Students at Webster Elementary School in Warfield were treated to a special visit from Lieutenant Governor Judith Guichon on Wednesday morning.
Just one stop on her week-long tour of the Columbia Basin, Her Honour started the visit by talking to the children about what she does everyday in the position of Lieutenant Governor for British Columbia.
“I get to visit wonderful schools like this one,” she said, adding that there are some more official aspects to the job.
“First and foremost, I go to the legislature and make sure that the province always has a government in place. I also read the Speech from the Throne, but that is a bit dull isn’t it? I swear in premier and the cabinet.”
There is much more Guichon does in her role as Lieutenant Governor, but it was time for questions from the audience.
Students raised their hands to pose their questions to the Queen’s representative in B.C. Some were educational, while others were a bit on the lighter side.
“Can you quit?” asked a student.
After a small laugh, Guichon replied that she had never thought about that before
“Maybe if I get really sick, or I don’t want to do the job anymore.” she said. “But I am not really sure.”
Another student asked how someone becomes the Lieutenant Governor in the first place.
Guichon says anyone who wants to be in her position in the future needs to get involved in their community.
“You have to go to lots of meetings and people will get to know you, especially if you volunteer and are active in your community,” she said, adding that on the technical side of things, it isn’t a job that you can just submit a resume for.
“Both sides of the legislature put together a list of three names then that list gets sent to Ottawa and Ottawa decides. It is a five-year appointment and I am two-and-a-half years in.”
Guichon was impressed with the extent of the students’ knowledge, getting the correct answer to plenty of the questions she asked. For example, when asked who the last Lieutenant Governor for B.C. was, one student had the answer right away – Steven Point, the first Aboriginal person to hold the position.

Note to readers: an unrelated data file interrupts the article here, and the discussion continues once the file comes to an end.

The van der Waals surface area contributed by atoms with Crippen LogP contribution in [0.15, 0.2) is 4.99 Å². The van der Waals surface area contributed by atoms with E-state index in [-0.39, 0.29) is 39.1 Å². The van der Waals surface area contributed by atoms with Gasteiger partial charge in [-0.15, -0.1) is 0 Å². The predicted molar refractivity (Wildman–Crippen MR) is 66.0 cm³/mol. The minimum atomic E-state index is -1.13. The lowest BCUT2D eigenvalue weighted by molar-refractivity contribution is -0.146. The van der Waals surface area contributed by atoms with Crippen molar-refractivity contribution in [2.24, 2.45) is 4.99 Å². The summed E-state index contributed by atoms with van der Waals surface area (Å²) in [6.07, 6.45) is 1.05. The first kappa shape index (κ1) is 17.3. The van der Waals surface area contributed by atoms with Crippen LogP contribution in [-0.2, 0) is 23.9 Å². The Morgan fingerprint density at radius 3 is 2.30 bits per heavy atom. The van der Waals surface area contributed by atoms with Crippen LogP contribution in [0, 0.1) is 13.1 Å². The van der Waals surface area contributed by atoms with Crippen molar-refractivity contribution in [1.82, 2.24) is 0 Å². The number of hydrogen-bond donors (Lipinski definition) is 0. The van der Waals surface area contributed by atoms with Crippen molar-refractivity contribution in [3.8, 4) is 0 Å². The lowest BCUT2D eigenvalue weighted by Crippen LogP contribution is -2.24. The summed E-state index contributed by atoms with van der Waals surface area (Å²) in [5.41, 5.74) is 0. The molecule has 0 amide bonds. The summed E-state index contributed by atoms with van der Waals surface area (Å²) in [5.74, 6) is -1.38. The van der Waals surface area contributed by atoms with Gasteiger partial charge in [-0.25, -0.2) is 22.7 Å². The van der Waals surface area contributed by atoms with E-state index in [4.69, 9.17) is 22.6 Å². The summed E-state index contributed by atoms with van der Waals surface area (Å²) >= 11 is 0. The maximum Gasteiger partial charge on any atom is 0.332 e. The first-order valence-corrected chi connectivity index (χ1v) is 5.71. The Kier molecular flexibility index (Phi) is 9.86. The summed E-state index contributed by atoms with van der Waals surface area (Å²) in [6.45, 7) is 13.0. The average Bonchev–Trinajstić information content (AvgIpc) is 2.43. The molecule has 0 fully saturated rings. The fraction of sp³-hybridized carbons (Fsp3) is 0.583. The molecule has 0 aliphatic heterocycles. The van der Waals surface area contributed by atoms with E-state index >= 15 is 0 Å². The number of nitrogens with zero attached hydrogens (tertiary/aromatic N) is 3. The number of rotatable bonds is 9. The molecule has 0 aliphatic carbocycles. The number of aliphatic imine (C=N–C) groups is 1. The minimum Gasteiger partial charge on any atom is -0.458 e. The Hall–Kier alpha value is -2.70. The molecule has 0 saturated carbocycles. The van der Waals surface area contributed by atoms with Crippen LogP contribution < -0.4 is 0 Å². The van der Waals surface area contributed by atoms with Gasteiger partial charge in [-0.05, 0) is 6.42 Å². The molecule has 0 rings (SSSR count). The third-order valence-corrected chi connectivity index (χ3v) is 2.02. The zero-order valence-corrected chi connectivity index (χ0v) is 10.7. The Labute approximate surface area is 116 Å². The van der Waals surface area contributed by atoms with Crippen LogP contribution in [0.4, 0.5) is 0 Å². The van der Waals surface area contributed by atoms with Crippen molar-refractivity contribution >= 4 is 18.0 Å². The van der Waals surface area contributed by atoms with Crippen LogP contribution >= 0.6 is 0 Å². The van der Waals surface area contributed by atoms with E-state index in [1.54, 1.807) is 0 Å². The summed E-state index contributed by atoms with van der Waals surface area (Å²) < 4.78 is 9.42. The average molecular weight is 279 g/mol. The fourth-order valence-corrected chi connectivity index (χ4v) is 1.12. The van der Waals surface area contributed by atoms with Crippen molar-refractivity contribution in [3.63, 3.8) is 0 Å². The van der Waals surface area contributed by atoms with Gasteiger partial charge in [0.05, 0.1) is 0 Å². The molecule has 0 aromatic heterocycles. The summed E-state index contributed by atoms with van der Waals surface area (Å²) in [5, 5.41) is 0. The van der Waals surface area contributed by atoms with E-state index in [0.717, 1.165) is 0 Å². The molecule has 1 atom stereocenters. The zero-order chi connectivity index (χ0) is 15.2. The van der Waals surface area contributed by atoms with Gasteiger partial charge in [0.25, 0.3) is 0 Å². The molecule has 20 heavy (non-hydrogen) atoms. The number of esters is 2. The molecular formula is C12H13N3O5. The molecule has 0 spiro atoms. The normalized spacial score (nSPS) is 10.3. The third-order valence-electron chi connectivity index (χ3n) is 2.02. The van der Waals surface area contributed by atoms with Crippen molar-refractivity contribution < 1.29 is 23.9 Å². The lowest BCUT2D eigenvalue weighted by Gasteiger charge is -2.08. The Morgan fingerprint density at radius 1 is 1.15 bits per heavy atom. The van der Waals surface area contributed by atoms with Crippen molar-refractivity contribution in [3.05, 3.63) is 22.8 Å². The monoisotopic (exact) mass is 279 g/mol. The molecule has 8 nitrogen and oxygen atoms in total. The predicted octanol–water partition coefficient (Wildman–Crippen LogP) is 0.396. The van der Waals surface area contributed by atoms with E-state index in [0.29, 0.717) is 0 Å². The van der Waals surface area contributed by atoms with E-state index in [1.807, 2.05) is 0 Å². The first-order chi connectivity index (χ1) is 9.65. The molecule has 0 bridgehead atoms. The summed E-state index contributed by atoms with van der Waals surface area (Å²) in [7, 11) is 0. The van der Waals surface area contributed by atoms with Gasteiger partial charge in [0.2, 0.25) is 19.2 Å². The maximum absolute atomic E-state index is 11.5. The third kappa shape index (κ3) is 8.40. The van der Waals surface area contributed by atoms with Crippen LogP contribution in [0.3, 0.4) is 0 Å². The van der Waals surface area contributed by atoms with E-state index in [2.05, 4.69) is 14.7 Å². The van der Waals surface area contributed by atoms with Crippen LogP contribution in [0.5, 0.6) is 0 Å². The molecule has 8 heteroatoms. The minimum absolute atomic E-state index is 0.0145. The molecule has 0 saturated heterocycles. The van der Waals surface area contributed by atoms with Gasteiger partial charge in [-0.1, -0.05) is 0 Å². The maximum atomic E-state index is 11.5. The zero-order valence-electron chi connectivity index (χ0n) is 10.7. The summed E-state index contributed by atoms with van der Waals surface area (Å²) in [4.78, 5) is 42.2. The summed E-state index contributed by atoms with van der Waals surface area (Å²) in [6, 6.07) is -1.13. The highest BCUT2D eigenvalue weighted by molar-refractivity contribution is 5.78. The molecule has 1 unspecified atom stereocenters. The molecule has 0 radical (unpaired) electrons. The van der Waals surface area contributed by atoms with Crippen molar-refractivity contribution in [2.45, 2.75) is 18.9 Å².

“These kids know it all,” Guichon commented. “I have been to high schools and schools all over and I don’t think that anybody knew the answer to that question.”
The Lieutenant Governor also works with different projects designed to empower youth and preserve the environment, and represents the Queen at formal functions and events.
During the visit, there was also a few gifts given to Her Honour, including an original painting and moccasins made by a local Metis woman.
Guichon returned the favour, donating a small parcel of books to Webster Elementary’s library.
The Lieutenant Governor arrived in the region Tuesday visiting schools in Rossland, the Warfield Hall and the Trail Seniors Centre.
Following her stop at Webster on Wednesday, she headed to Castlegar for the remainder of the day.
Today her tour takes her to New Denver, Kaslo and Nelson.
On Friday, Her Honour will be visiting Salmo for an assembly at Salmo Secondary School at 12:30 p.m., followed by a tea with seniors at Salmo Valley Estates at 1:20 p.m.. Next, she will be heading to Fruitvale for a seniors’ tea at 2:40 p.m. and a community reception at the Fruitvale Memorial Hall, starting at 3:55 p.m.
For her last stop in the Columbia Basin, she will be in Montrose at the community hall for a public open house from 6 p.m. to 7:30 p.m. All residents are welcome to attend.